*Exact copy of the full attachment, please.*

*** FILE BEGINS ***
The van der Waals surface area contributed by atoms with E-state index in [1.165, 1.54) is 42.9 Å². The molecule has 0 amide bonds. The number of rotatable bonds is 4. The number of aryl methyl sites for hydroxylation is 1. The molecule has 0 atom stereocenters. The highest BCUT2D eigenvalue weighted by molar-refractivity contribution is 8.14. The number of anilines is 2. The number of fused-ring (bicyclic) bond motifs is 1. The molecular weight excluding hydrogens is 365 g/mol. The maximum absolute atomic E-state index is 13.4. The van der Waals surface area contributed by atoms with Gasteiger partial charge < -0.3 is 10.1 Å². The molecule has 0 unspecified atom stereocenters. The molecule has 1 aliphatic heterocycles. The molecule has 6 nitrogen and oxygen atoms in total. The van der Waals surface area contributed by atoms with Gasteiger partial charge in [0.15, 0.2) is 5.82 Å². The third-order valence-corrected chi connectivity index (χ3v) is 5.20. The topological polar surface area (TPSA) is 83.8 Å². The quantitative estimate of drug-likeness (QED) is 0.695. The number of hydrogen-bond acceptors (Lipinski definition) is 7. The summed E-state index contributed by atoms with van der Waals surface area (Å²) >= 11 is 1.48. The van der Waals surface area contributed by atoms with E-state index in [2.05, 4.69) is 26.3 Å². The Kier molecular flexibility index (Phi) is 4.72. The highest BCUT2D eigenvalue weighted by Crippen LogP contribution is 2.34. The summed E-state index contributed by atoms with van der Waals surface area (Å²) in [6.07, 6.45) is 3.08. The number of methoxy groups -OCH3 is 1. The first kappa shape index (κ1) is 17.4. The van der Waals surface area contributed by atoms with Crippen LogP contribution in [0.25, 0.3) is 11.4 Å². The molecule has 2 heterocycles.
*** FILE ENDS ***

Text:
The van der Waals surface area contributed by atoms with E-state index in [1.165, 1.54) is 42.9 Å². The molecule has 0 amide bonds. The number of rotatable bonds is 4. The number of aryl methyl sites for hydroxylation is 1. The molecule has 0 atom stereocenters. The highest BCUT2D eigenvalue weighted by molar-refractivity contribution is 8.14. The number of anilines is 2. The number of fused-ring (bicyclic) bond motifs is 1. The molecular weight excluding hydrogens is 365 g/mol. The maximum absolute atomic E-state index is 13.4. The van der Waals surface area contributed by atoms with Gasteiger partial charge < -0.3 is 10.1 Å². The molecule has 0 unspecified atom stereocenters. The molecule has 1 aliphatic heterocycles. The molecule has 6 nitrogen and oxygen atoms in total. The van der Waals surface area contributed by atoms with Gasteiger partial charge in [0.15, 0.2) is 5.82 Å². The third-order valence-corrected chi connectivity index (χ3v) is 5.20. The topological polar surface area (TPSA) is 83.8 Å². The quantitative estimate of drug-likeness (QED) is 0.695. The number of hydrogen-bond acceptors (Lipinski definition) is 7. The summed E-state index contributed by atoms with van der Waals surface area (Å²) >= 11 is 1.48. The van der Waals surface area contributed by atoms with E-state index in [2.05, 4.69) is 26.3 Å². The Kier molecular flexibility index (Phi) is 4.72. The highest BCUT2D eigenvalue weighted by Crippen LogP contribution is 2.34. The summed E-state index contributed by atoms with van der Waals surface area (Å²) in [6.07, 6.45) is 3.08. The number of methoxy groups -OCH3 is 1. The first kappa shape index (κ1) is 17.4. The van der Waals surface area contributed by atoms with Crippen LogP contribution in [0.25, 0.3) is 11.4 Å². The molecule has 2 heterocycles.